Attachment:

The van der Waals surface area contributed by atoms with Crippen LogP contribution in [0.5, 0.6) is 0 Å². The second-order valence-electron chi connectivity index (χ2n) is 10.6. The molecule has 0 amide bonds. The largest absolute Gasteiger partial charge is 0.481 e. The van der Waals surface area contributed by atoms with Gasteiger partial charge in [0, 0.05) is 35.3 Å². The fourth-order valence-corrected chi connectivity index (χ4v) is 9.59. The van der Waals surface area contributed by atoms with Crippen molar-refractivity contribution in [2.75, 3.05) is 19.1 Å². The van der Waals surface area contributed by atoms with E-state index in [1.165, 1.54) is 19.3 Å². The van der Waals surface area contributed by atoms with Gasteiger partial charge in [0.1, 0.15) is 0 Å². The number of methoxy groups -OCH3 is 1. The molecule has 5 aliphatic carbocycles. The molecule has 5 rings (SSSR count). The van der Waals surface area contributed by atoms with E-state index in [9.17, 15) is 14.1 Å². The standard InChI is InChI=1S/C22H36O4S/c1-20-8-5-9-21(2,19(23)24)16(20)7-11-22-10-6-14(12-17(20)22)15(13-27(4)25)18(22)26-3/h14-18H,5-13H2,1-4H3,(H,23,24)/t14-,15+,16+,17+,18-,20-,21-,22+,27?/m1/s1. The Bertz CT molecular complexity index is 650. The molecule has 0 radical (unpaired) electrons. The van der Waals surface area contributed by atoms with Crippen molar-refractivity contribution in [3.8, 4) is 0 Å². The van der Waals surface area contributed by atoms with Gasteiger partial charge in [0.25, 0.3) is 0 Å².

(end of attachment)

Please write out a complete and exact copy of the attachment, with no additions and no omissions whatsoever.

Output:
The van der Waals surface area contributed by atoms with Crippen LogP contribution in [0.5, 0.6) is 0 Å². The second-order valence-electron chi connectivity index (χ2n) is 10.6. The molecule has 0 amide bonds. The largest absolute Gasteiger partial charge is 0.481 e. The van der Waals surface area contributed by atoms with Gasteiger partial charge in [0, 0.05) is 35.3 Å². The fourth-order valence-corrected chi connectivity index (χ4v) is 9.59. The van der Waals surface area contributed by atoms with Crippen molar-refractivity contribution in [2.75, 3.05) is 19.1 Å². The van der Waals surface area contributed by atoms with E-state index in [1.165, 1.54) is 19.3 Å². The van der Waals surface area contributed by atoms with Gasteiger partial charge in [0.1, 0.15) is 0 Å². The number of methoxy groups -OCH3 is 1. The molecule has 5 aliphatic carbocycles. The molecule has 5 rings (SSSR count). The van der Waals surface area contributed by atoms with E-state index in [9.17, 15) is 14.1 Å². The standard InChI is InChI=1S/C22H36O4S/c1-20-8-5-9-21(2,19(23)24)16(20)7-11-22-10-6-14(12-17(20)22)15(13-27(4)25)18(22)26-3/h14-18H,5-13H2,1-4H3,(H,23,24)/t14-,15+,16+,17+,18-,20-,21-,22+,27?/m1/s1. The Bertz CT molecular complexity index is 650. The molecule has 0 radical (unpaired) electrons. The van der Waals surface area contributed by atoms with Crippen molar-refractivity contribution in [3.8, 4) is 0 Å². The van der Waals surface area contributed by atoms with Gasteiger partial charge in [0.25, 0.3) is 0 Å².